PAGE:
Lab Size Study Stirs Debate

Do bigger labs churn out more high-impact papers? Not necessarily, according to a new analysis.

By Bob Grant | February 9, 2015

WIKIMEDIA, UNIVERSITY OF PITTSBURGH AT BRADFORDIn the “publish-or-perish” world of academia, it’s often assumed that bigger labs produce more papers than their less-populated counterparts. Not so, proposed the authors of a new analysis of nearly five years worth of work at 400 labs in the U.K. If cranking out well-cited studies is the aim, the ideal lab consists of 10 to 15 members, according to three University of Sussex researchers who published their study last month as a  PeerJ preprint. The Sussex team also found evidence based on authorship to suggest that principal investigators (PIs) are five times more productive than other lab members on average, and post docs are three times more productive than PhD candidates.

The study found a positive linear relationship between group size and publication output, but when impact factor and number of citations were factored into the analysis, the importance of more lab members topped out from between 10 and 15. Adding more PhD students and postdocs doesn’t necessarily up the publication output, the authors concluded. “Postdocs are clearly more productive than PhD students in most areas of biology,” Mark Pallen, a microbiologist at the University of Warwick in the U.K., told Nature, “and it is therefore a good idea to get project grant funding as soon as possible in one’s academic career” to afford those senior trainees.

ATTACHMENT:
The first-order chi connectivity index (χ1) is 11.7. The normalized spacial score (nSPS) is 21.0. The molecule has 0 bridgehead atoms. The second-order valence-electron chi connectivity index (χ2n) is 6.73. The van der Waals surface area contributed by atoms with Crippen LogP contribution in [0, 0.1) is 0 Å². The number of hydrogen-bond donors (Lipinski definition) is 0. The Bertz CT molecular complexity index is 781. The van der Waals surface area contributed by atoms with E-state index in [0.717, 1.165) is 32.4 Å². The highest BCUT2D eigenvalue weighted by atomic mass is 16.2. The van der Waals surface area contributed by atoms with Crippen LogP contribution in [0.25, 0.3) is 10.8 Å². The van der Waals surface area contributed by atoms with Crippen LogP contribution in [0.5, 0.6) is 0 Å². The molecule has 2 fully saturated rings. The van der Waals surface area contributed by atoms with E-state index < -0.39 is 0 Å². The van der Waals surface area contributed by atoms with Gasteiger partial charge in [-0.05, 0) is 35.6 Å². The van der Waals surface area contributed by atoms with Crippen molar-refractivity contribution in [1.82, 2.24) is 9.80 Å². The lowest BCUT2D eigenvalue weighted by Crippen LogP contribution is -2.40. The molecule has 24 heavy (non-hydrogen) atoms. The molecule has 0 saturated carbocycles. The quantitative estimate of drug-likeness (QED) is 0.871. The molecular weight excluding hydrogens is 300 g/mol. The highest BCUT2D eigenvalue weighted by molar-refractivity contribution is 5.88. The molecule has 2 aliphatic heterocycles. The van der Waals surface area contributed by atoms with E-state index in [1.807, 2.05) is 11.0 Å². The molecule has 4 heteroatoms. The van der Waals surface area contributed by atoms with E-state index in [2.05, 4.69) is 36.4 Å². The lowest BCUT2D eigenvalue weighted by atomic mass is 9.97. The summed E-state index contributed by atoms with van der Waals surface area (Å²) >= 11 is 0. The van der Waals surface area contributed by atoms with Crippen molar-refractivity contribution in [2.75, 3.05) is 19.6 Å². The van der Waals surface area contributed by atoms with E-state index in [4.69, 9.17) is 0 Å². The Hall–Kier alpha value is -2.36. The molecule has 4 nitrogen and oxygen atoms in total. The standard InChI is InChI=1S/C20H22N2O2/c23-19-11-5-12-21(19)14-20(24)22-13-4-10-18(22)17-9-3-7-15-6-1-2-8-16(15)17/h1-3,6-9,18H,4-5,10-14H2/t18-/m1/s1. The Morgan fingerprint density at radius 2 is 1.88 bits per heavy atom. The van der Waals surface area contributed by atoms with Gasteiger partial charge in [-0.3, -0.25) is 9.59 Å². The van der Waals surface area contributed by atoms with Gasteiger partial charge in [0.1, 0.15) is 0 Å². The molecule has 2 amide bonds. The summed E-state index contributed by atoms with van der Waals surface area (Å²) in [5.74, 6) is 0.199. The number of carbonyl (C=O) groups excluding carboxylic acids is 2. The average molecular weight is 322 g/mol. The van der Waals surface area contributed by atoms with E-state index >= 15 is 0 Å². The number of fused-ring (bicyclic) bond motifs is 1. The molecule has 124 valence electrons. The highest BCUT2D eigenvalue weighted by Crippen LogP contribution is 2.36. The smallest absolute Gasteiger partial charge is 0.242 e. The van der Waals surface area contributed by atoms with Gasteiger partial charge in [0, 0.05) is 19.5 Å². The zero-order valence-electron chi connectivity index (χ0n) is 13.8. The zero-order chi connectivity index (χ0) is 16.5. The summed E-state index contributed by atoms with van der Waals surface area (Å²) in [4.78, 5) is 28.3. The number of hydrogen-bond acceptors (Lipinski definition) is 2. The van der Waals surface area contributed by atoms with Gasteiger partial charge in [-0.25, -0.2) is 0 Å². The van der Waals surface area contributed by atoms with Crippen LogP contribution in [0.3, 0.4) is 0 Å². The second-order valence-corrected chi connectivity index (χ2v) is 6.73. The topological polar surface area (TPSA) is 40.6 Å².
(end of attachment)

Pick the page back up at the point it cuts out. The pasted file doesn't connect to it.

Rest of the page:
But Pallen added that he wasn’t convinced that 10 to 15 members was the ideal lab size. The analysis may not have included enough data from large groups, he said.

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Avatar of: FSB


Posts: 7

February 9, 2015

Interesting study. The report, though, has an egregious spelling error that has slowly crept into even formal writing. At the end of the first paragraph, a sentence states that  "...The Sussex team also found evidence based on authorship to suggest that principle investigators (PIs) are..."

It's principAl investigator, no principle. From

PRINCIPAL (adjective): 1. first or highest in rank, importance, value, etc.; chief; foremost. 2.  of, of the nature of, or constituting principal or capital

PRINCIPLE (noun ): 1. an accepted or professed rule of action or conduct. 2. a fundamental, primary, or general law or truth from which others are derived. 3. a fundamental doctrine or tenet; a distinctive ruling opinion. 4. principles, a personal or specific basis of conduct or management. 5. guiding sense of the requirements and obligations of right conduct. 6. an adopted rule or method for application in action. 7. a rule or law exemplified in natural phenomena, the construction or operation of a machine, the working of a system, or the like.

Avatar of: tvence


Posts: 1052

Replied to a comment from FSB made on February 9, 2015

February 10, 2015

Thanks for reading, FSB. Great catch! We've fixed our typo.

All the best,

Tracy Vence

News Editor, The Scientist

Avatar of: Zafar Iqbal, PhD

Zafar Iqbal, PhD

Posts: 9

April 15, 2015

The findings are not surprising; however, it is surprising that three researchers spent so much of their precious time to research something that is a common knowledge. 

The principle (correct is principal) investigators are 5-times more productive because they control the grant money and put their names on every paper that goes out from their lab.  The postdocs are more productive than the students because that is the only job they have, to do. Poor students, on the other hand, have to deal with course work and they are totally dependent on persons paying their stipends (usually the PIs).

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